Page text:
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5 years, 2 names, 1000 kills: how faith, family and volleyball shaped Shelly Stafford and the Baylor program

Stafford is Baylor's record holder in single-season hitting percentage and has more than 1,000 career kills in green and gold.

WACO, Texas — Life as a college athlete can often be like a roller coaster.

For Shelly Stafford, the ride has included some of life's highest highs and lowest low's. And she changed names along the path.

Known and loved by so many Baylor volleyball fans as Shelly Fanning, the redshirt senior's name changed in May when she got married in Costa Rica.

"The best week of my life, for sure," Stafford said. "Getting to marry the most amazing man that I've ever met, in probably one of the most beautiful places I've ever been."

Her coach even noted the growth he's noticed from Stafford from the time she first stepped on campus to her wedding day just four years later.

"We joke about it, she came freshman year and it was probably about boys and volleyball," Baylor fifth-year head coach Ryan McGuyre said. "Probably in that order, some days of the week."

But that four-year stretch, during which she broke the program's single-season hitting percentage record twice, was far from easy.

Stafford found her way into the rotation as a true freshman in 2015. However, an injury forced her to redshirt during the 2016 season, something which would later prove a blessing in disguise.

But, that wouldn't be the only injury she'd face.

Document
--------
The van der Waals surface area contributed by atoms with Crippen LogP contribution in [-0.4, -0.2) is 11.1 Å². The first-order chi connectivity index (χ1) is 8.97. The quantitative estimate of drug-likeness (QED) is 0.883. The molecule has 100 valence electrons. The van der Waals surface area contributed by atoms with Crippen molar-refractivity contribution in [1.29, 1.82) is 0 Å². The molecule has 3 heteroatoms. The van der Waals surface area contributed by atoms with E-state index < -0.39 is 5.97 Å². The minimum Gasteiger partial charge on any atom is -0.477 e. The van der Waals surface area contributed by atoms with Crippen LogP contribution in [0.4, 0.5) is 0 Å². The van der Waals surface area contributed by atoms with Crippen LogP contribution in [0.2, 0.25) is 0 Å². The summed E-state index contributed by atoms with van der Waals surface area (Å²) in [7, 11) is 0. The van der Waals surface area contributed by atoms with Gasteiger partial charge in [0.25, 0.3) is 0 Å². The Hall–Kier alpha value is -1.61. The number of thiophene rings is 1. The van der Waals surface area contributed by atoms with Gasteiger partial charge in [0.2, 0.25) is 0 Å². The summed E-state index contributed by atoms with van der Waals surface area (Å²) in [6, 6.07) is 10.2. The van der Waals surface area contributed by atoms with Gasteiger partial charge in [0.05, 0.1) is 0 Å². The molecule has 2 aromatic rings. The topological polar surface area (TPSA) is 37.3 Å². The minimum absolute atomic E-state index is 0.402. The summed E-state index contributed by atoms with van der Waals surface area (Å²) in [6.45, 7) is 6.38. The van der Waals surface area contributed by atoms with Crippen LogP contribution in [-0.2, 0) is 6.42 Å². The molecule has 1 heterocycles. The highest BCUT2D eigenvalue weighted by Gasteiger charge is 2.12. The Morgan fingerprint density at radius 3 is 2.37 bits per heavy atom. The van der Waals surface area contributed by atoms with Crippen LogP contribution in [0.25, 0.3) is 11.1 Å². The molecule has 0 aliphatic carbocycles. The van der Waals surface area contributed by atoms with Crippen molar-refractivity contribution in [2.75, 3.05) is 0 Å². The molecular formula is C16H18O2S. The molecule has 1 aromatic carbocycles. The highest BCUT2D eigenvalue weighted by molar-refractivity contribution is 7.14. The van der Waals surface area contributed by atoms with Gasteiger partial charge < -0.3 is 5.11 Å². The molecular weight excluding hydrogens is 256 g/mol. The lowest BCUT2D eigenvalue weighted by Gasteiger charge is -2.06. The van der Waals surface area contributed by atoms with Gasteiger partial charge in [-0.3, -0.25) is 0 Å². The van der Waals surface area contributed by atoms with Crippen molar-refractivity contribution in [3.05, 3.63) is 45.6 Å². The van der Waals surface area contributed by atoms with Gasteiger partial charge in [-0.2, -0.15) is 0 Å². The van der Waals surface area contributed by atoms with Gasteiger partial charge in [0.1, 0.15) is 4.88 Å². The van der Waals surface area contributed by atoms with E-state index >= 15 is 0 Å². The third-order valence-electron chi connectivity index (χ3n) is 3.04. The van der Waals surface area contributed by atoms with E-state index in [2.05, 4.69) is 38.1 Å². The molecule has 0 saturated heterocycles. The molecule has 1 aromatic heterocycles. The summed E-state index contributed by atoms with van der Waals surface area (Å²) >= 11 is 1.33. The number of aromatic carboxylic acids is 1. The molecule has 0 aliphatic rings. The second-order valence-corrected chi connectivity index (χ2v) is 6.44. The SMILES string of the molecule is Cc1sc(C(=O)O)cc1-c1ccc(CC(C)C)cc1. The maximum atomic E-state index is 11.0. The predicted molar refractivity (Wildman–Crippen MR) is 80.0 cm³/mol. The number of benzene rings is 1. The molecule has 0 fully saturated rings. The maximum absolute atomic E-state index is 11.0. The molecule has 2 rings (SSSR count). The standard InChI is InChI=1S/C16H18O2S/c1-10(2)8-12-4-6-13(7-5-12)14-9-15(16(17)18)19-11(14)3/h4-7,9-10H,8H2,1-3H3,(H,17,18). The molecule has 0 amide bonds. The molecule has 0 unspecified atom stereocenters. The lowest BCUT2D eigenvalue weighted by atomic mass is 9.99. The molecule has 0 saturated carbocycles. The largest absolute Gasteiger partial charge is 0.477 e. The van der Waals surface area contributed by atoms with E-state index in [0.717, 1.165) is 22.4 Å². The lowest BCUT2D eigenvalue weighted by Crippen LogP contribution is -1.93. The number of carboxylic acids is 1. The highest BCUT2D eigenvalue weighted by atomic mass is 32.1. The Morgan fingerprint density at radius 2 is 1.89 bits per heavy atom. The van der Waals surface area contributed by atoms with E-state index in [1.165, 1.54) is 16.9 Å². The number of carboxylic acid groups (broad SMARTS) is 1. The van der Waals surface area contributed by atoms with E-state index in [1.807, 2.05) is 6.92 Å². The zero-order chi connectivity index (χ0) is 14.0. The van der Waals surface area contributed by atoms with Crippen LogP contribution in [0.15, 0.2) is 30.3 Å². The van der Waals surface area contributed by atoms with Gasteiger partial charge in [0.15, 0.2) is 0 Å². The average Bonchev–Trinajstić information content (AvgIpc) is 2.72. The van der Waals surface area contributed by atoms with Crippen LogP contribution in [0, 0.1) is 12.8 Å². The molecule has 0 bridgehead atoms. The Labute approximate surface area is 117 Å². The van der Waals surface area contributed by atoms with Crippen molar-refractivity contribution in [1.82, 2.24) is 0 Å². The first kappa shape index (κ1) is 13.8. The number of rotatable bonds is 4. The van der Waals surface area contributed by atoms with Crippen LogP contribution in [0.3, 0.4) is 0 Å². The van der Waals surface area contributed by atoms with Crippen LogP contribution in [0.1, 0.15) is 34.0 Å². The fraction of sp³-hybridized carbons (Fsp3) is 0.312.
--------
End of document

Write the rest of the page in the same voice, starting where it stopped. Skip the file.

"Last season, I played with a stress injury in my shin and a torn labrum in my shoulder," Stafford said. 

Following the 2018 season, her redshirt junior year, Stafford had surgery to repair her labrum and rested her shin.

Not long after that, the player fans knew and loved as Shelly Fanning would become Shelly Stafford.

Credit: Courtesy: Shelly Stafford
Baylor volleyball player Shelly Fanning celebrates becoming Shelly Stafford at her wedding in Costa Rica in May 2019.

All of this helped her recover during a brutal six-month rehab to finish her collegiate career.

"She had no rust," McGuyre said. "That was one of the most impressive things in the preseason was she was out there, being she was and still being really, really good."

For that, she had to thank her support system.

Because recovery from this injury was so much easier than her first.

"My dad was dealing with cancer," Stafford said of her injury in 2016. "So, that was probably the lowest of low, I would say. Injuries and all the other things, it all puts it in to perspective."

For most of her redshirt year in 2016, when she couldn't travel or play with the team, Stafford drove back-and-forth to visit her family near Houston. 

She did it to support them. And to support her dad, Bill, who was fighting for his life.

"Nobody felt mad that she missed a practice or she was gone," McGuyre said. "Because, we want to cherish those times with those who love us most."

Three years later, with her dad cancer-free, she's aiming to help Baylor accomplish things it never has on the volleyball court.

And she does it with the inspiration from a man who, recently, didn't know how many tomorrow's he had left.

"Just seeing him in the stands cheering me on every single day is so cool," Stafford said. "And having him walk me down the aisle was also super cool...He's a walking miracle."

With the record books at Baylor changed, to reflect the present and the future, Shelly Stafford is looking to add to her list of accomplishments.

"I did make a name for Shelly Fanning," she said. "But I'm excited to see what this new name brings."

During Friday's win over No. 4 Wisconsin, Stafford surpassed the 1,000-kill mark.

She'll add to it during the Bears' home opener against Houston at 7 p.m. Thursday.